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Miss Manners 4/13

By Judith Martin, Nicholas Ivor Martin and Jacobina Martin ANDREWS MCMEEL SYNDICATION

DEAR MISS MANNERS: I’m about to graduate from college. While attending school, I have worked multiple jobs at a time, volunteered, participated in extracurriculars, done research and ultimately will graduate in the expected amount of time for my degree.

It was difficult and stressful, and I never got the same social experience that most of my peers did, but it paid off. I’ve had a good job lined up for months in my desired field in a location I couldn’t be happier about.

I try not to flaunt this, but it does come up in normal conversation with classmates, friends and family, especially when discussing post-graduation plans.

I often hear things like, “Your resume is going to be so great – I can only put silly things on mine,” or, “I was nowhere near as successful as you. I wish I could do it over again.”

These are good people who shouldn’t be putting themselves down. I believe that a compliment should always be graciously accepted, but in cases like these, I’m at a loss. How do I respond without implying that I agree with their disparaging comments about themselves?

GENTLE READER: Such compliments are common, perhaps because the giver does not realize how ungracious comparisons are. Miss Manners does not, however, find them challenging to answer: “Thank you; I’m sure your resume is impressive.”

DEAR MISS MANNERS: A scenario recently came up in a conversation where one spouse comes home from work and the other is talking on the phone. Would it be considered rude if the one talking on the phone continues with their conversation?

GENTLE READER: It would be rude if that person did not. That said, Miss Manners makes no objection to using it as an excuse to conclude the call with the friend who calls to tell you every detail of his recent doctor’s appointment or about his trip to the dry cleaner.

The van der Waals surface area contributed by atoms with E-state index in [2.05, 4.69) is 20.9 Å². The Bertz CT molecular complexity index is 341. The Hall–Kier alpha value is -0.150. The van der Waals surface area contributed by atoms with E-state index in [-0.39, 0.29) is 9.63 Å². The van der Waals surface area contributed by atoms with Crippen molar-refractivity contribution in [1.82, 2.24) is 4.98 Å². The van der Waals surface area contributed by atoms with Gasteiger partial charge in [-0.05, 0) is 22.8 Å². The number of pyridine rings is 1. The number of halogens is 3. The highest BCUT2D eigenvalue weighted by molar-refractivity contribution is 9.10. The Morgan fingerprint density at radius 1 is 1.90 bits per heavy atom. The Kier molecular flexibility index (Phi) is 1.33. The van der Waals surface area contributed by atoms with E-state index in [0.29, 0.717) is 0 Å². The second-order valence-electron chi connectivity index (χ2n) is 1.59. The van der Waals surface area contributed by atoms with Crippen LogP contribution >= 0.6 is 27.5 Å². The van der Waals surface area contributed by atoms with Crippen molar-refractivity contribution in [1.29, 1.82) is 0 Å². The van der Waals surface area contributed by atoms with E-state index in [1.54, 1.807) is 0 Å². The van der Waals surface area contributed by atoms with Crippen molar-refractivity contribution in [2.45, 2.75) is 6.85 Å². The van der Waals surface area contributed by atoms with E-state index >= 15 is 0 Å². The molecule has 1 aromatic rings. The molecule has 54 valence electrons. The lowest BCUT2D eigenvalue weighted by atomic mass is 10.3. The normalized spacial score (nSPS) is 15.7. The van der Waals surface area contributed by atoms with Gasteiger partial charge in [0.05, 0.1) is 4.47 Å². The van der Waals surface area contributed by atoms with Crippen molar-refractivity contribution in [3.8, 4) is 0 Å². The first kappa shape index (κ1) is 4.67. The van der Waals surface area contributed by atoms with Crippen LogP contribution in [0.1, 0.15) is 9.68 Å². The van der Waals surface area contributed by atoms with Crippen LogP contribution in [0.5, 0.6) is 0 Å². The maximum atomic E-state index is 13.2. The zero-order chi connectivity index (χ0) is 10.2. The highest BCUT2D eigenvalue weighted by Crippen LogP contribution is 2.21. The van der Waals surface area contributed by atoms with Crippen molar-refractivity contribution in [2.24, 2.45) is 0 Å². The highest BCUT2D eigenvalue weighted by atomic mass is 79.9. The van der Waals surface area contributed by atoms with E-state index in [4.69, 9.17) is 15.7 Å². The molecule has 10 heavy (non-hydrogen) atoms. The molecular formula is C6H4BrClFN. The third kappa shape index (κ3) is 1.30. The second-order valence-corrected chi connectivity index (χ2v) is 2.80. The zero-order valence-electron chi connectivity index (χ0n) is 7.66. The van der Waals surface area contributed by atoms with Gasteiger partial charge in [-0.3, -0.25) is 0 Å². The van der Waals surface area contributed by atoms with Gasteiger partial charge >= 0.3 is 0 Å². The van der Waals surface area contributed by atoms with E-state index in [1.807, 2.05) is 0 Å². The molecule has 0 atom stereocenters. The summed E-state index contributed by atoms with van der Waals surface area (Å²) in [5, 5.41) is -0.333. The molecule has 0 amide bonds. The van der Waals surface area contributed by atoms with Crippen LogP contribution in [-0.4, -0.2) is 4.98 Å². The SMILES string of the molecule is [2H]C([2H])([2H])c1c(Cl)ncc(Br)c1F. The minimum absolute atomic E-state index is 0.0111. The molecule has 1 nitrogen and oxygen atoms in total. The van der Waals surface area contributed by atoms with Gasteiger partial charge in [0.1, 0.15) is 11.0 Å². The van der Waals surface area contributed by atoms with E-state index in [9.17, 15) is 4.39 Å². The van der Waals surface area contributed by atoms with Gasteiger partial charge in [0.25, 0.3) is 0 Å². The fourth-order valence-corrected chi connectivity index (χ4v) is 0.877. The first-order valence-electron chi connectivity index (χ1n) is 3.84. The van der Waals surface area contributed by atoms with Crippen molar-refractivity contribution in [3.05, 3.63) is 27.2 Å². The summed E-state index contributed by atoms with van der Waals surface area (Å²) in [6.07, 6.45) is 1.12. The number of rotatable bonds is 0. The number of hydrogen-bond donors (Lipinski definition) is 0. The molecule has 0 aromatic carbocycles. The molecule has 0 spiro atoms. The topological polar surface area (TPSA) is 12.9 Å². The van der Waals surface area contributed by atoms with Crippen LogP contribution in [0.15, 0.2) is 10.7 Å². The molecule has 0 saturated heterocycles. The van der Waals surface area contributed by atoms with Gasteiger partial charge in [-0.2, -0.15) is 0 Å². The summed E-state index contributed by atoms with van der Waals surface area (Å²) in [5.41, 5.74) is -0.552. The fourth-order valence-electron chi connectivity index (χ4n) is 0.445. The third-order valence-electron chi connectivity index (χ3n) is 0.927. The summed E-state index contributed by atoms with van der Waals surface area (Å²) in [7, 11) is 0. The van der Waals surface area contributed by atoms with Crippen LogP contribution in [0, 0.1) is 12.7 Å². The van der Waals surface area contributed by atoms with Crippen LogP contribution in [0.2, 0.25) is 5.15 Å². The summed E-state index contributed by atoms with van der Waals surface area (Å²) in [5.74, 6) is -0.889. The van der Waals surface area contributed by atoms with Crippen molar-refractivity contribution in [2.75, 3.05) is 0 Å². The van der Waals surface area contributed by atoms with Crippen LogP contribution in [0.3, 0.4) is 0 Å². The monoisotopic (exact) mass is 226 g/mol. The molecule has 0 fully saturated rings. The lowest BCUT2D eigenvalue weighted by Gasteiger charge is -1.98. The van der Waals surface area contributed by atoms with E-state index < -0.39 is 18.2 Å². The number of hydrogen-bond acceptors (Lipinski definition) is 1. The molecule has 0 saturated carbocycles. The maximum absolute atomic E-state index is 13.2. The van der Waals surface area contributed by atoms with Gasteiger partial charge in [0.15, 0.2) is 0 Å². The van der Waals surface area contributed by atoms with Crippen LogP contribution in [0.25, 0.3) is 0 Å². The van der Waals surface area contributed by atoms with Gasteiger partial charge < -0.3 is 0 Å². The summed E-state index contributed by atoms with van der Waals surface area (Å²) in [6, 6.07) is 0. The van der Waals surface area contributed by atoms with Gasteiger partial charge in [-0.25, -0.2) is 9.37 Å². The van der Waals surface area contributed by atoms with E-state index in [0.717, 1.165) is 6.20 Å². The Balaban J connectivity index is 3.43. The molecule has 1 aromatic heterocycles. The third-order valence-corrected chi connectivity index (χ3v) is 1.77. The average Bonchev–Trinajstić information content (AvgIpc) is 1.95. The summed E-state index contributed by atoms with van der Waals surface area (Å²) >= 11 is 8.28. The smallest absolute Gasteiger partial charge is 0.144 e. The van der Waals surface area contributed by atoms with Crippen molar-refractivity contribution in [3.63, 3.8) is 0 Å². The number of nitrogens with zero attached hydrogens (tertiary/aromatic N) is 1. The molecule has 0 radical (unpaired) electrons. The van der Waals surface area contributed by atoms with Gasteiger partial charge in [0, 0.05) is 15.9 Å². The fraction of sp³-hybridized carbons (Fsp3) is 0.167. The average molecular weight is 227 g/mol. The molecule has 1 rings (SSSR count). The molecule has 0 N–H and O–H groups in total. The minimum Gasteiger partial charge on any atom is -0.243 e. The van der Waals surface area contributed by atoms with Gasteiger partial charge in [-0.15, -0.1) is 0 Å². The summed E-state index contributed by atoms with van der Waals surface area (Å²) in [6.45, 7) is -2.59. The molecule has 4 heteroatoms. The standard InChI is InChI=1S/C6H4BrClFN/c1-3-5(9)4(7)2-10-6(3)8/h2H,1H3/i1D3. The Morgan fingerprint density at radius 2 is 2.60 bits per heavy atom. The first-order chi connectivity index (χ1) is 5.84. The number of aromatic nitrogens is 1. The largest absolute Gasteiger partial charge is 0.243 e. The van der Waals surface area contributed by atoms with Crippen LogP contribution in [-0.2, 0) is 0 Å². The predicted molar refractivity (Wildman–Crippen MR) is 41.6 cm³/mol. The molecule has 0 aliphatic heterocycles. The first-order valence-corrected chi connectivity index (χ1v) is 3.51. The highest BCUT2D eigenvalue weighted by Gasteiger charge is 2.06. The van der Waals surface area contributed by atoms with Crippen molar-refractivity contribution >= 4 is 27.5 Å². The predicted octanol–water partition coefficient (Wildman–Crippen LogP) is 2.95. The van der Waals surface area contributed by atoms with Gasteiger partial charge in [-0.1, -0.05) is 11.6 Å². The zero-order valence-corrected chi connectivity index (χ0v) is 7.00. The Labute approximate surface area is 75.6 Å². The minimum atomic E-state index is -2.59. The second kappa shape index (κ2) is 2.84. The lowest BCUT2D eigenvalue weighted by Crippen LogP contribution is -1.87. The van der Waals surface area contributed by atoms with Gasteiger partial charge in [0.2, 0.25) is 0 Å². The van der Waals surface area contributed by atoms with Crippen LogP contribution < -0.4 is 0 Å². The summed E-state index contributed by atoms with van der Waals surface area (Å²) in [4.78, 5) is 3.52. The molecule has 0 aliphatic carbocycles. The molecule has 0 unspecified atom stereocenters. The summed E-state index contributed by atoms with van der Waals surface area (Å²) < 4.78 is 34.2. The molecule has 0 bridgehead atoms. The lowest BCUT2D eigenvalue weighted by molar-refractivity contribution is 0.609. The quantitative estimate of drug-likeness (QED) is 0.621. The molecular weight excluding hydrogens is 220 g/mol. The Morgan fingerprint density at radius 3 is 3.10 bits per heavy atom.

DEAR MISS MANNERS: My mother and I each received a Wi-Fi photo frame from my sister-in-law. She knows we have a new grandchild/great-grandchild on the way, and she wanted us to be able to get photos of them through the frame. How thoughtful, right?

While we’ve expressed our thanks for her thoughtfulness, neither of us wants the gift. It seems like just one more device to set up, maintain and clutter up our homes. We really don’t want to bother with all that. So we sent a thank-you without mentioning that we didn’t like it.

Now she keeps asking us to let her know when the frames are set up so she can start sending pics of my grandnieces. How do we politely let her know that’s not going to happen?

GENTLE READER: We don’t. Nor do we need to. Your goal is to get your sister-in-law to stop pestering you and hand over the photos, not to make her feel bad about her presents.

Miss Manners sometimes sidesteps technological demands by pleading incompetence, but this would merely bring down upon you assistance setting up the device you do not want. Better to say you are ready for the photos now and, when your sister-in-law comes snooping, explain that you have been experimenting with different locations – not mentioning that you are referring to storage places – but are looking forward to seeing the pictures.

Please send your questions to Miss Manners at her website missmanners.com.

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